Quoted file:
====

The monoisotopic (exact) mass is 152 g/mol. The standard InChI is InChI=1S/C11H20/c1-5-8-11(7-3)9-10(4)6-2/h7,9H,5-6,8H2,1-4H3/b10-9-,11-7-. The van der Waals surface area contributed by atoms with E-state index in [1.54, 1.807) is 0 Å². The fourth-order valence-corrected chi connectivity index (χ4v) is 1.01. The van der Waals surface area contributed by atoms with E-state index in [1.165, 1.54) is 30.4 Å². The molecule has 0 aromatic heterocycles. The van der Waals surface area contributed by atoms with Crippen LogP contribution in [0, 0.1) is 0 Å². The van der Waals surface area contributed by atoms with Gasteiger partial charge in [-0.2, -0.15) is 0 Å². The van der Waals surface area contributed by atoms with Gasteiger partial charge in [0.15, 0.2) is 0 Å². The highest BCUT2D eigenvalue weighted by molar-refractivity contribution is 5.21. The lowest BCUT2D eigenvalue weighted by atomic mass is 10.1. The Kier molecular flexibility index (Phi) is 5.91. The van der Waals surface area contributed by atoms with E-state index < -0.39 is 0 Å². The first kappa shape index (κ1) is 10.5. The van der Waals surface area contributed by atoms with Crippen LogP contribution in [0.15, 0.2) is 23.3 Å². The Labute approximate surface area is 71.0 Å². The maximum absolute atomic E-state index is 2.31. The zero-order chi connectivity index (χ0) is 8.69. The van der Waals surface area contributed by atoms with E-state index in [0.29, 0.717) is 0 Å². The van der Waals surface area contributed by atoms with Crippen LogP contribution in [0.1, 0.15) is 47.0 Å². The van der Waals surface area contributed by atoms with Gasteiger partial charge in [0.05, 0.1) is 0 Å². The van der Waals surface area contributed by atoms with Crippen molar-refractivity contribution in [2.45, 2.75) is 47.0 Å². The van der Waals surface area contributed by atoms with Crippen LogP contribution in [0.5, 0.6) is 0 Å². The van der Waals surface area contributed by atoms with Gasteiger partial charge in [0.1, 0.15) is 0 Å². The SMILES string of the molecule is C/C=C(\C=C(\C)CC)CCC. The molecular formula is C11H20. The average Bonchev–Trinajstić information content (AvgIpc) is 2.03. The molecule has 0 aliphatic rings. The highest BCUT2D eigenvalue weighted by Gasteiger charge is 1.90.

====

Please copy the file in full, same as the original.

The monoisotopic (exact) mass is 152 g/mol. The standard InChI is InChI=1S/C11H20/c1-5-8-11(7-3)9-10(4)6-2/h7,9H,5-6,8H2,1-4H3/b10-9-,11-7-. The van der Waals surface area contributed by atoms with E-state index in [1.54, 1.807) is 0 Å². The fourth-order valence-corrected chi connectivity index (χ4v) is 1.01. The van der Waals surface area contributed by atoms with E-state index in [1.165, 1.54) is 30.4 Å². The molecule has 0 aromatic heterocycles. The van der Waals surface area contributed by atoms with Crippen LogP contribution in [0, 0.1) is 0 Å². The van der Waals surface area contributed by atoms with Gasteiger partial charge in [-0.2, -0.15) is 0 Å². The van der Waals surface area contributed by atoms with Gasteiger partial charge in [0.15, 0.2) is 0 Å². The highest BCUT2D eigenvalue weighted by molar-refractivity contribution is 5.21. The lowest BCUT2D eigenvalue weighted by atomic mass is 10.1. The Kier molecular flexibility index (Phi) is 5.91. The van der Waals surface area contributed by atoms with E-state index < -0.39 is 0 Å². The first kappa shape index (κ1) is 10.5. The van der Waals surface area contributed by atoms with Crippen LogP contribution in [0.15, 0.2) is 23.3 Å². The Labute approximate surface area is 71.0 Å². The maximum absolute atomic E-state index is 2.31. The zero-order chi connectivity index (χ0) is 8.69. The van der Waals surface area contributed by atoms with E-state index in [0.29, 0.717) is 0 Å². The van der Waals surface area contributed by atoms with Crippen LogP contribution in [0.1, 0.15) is 47.0 Å². The van der Waals surface area contributed by atoms with Gasteiger partial charge in [0.05, 0.1) is 0 Å². The van der Waals surface area contributed by atoms with Crippen molar-refractivity contribution in [2.45, 2.75) is 47.0 Å². The van der Waals surface area contributed by atoms with Crippen LogP contribution in [0.5, 0.6) is 0 Å². The van der Waals surface area contributed by atoms with Gasteiger partial charge in [0.1, 0.15) is 0 Å². The SMILES string of the molecule is C/C=C(\C=C(\C)CC)CCC. The molecular formula is C11H20. The average Bonchev–Trinajstić information content (AvgIpc) is 2.03. The molecule has 0 aliphatic rings. The highest BCUT2D eigenvalue weighted by Gasteiger charge is 1.90.